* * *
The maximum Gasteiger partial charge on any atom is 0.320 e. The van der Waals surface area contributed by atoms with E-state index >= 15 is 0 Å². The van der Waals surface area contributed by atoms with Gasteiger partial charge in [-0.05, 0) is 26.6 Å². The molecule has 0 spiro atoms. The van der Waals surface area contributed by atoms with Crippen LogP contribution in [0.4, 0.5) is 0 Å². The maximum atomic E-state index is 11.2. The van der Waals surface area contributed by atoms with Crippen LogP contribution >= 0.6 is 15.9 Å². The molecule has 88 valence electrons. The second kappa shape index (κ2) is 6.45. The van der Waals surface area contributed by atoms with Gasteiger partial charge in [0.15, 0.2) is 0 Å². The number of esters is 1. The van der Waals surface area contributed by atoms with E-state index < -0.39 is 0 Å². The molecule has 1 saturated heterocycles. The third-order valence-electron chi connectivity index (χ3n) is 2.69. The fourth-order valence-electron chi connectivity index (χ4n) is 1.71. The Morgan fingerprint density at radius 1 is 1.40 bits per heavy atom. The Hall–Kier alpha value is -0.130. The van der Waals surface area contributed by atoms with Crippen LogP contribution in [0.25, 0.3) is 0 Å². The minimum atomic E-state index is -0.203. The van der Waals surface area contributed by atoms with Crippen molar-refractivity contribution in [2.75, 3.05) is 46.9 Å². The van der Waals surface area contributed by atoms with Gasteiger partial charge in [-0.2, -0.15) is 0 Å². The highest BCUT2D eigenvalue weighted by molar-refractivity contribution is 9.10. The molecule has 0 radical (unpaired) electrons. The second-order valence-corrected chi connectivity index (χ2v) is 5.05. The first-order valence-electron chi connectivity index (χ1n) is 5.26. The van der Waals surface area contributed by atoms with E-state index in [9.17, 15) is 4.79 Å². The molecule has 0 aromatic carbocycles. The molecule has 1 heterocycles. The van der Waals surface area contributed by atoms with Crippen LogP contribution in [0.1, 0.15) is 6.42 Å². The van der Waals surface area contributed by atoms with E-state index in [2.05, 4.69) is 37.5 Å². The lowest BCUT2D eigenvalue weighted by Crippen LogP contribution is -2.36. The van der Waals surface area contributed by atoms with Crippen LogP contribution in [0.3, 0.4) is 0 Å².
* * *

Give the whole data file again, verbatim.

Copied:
The maximum Gasteiger partial charge on any atom is 0.320 e. The van der Waals surface area contributed by atoms with E-state index >= 15 is 0 Å². The van der Waals surface area contributed by atoms with Gasteiger partial charge in [-0.05, 0) is 26.6 Å². The molecule has 0 spiro atoms. The van der Waals surface area contributed by atoms with Crippen LogP contribution in [0.4, 0.5) is 0 Å². The maximum atomic E-state index is 11.2. The van der Waals surface area contributed by atoms with Crippen LogP contribution >= 0.6 is 15.9 Å². The molecule has 88 valence electrons. The second kappa shape index (κ2) is 6.45. The van der Waals surface area contributed by atoms with Gasteiger partial charge in [0.15, 0.2) is 0 Å². The number of esters is 1. The van der Waals surface area contributed by atoms with E-state index < -0.39 is 0 Å². The molecule has 1 saturated heterocycles. The third-order valence-electron chi connectivity index (χ3n) is 2.69. The fourth-order valence-electron chi connectivity index (χ4n) is 1.71. The Morgan fingerprint density at radius 1 is 1.40 bits per heavy atom. The Hall–Kier alpha value is -0.130. The van der Waals surface area contributed by atoms with Crippen LogP contribution in [0.25, 0.3) is 0 Å². The minimum atomic E-state index is -0.203. The van der Waals surface area contributed by atoms with Crippen molar-refractivity contribution in [2.75, 3.05) is 46.9 Å². The van der Waals surface area contributed by atoms with Gasteiger partial charge in [-0.2, -0.15) is 0 Å². The highest BCUT2D eigenvalue weighted by molar-refractivity contribution is 9.10. The molecule has 0 radical (unpaired) electrons. The second-order valence-corrected chi connectivity index (χ2v) is 5.05. The first-order valence-electron chi connectivity index (χ1n) is 5.26. The van der Waals surface area contributed by atoms with E-state index in [9.17, 15) is 4.79 Å². The molecule has 0 aromatic carbocycles. The molecule has 1 heterocycles. The van der Waals surface area contributed by atoms with Crippen LogP contribution in [0.1, 0.15) is 6.42 Å². The van der Waals surface area contributed by atoms with E-state index in [2.05, 4.69) is 37.5 Å². The lowest BCUT2D eigenvalue weighted by Crippen LogP contribution is -2.36. The van der Waals surface area contributed by atoms with Crippen LogP contribution in [0.3, 0.4) is 0 Å².